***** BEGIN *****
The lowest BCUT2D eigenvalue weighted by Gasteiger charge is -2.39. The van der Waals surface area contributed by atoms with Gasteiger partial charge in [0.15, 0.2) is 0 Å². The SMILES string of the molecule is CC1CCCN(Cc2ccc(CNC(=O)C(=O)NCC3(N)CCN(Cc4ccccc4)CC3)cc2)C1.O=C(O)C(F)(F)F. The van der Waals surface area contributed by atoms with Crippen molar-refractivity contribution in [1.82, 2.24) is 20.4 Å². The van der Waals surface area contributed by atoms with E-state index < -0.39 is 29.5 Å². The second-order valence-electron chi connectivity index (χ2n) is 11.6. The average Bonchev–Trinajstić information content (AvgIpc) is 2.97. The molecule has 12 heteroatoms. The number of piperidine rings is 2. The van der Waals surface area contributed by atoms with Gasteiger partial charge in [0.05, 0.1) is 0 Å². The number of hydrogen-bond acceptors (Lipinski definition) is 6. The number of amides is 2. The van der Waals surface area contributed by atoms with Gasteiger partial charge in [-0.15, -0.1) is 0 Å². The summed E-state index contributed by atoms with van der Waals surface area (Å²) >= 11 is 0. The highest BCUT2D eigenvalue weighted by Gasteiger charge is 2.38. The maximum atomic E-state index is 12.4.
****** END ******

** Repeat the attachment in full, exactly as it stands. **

The lowest BCUT2D eigenvalue weighted by Gasteiger charge is -2.39. The van der Waals surface area contributed by atoms with Gasteiger partial charge in [0.15, 0.2) is 0 Å². The SMILES string of the molecule is CC1CCCN(Cc2ccc(CNC(=O)C(=O)NCC3(N)CCN(Cc4ccccc4)CC3)cc2)C1.O=C(O)C(F)(F)F. The van der Waals surface area contributed by atoms with Crippen molar-refractivity contribution in [1.82, 2.24) is 20.4 Å². The van der Waals surface area contributed by atoms with E-state index < -0.39 is 29.5 Å². The second-order valence-electron chi connectivity index (χ2n) is 11.6. The average Bonchev–Trinajstić information content (AvgIpc) is 2.97. The molecule has 12 heteroatoms. The number of piperidine rings is 2. The van der Waals surface area contributed by atoms with Gasteiger partial charge in [0.05, 0.1) is 0 Å². The number of hydrogen-bond acceptors (Lipinski definition) is 6. The number of amides is 2. The van der Waals surface area contributed by atoms with Gasteiger partial charge in [-0.15, -0.1) is 0 Å². The summed E-state index contributed by atoms with van der Waals surface area (Å²) >= 11 is 0. The highest BCUT2D eigenvalue weighted by Gasteiger charge is 2.38. The maximum atomic E-state index is 12.4.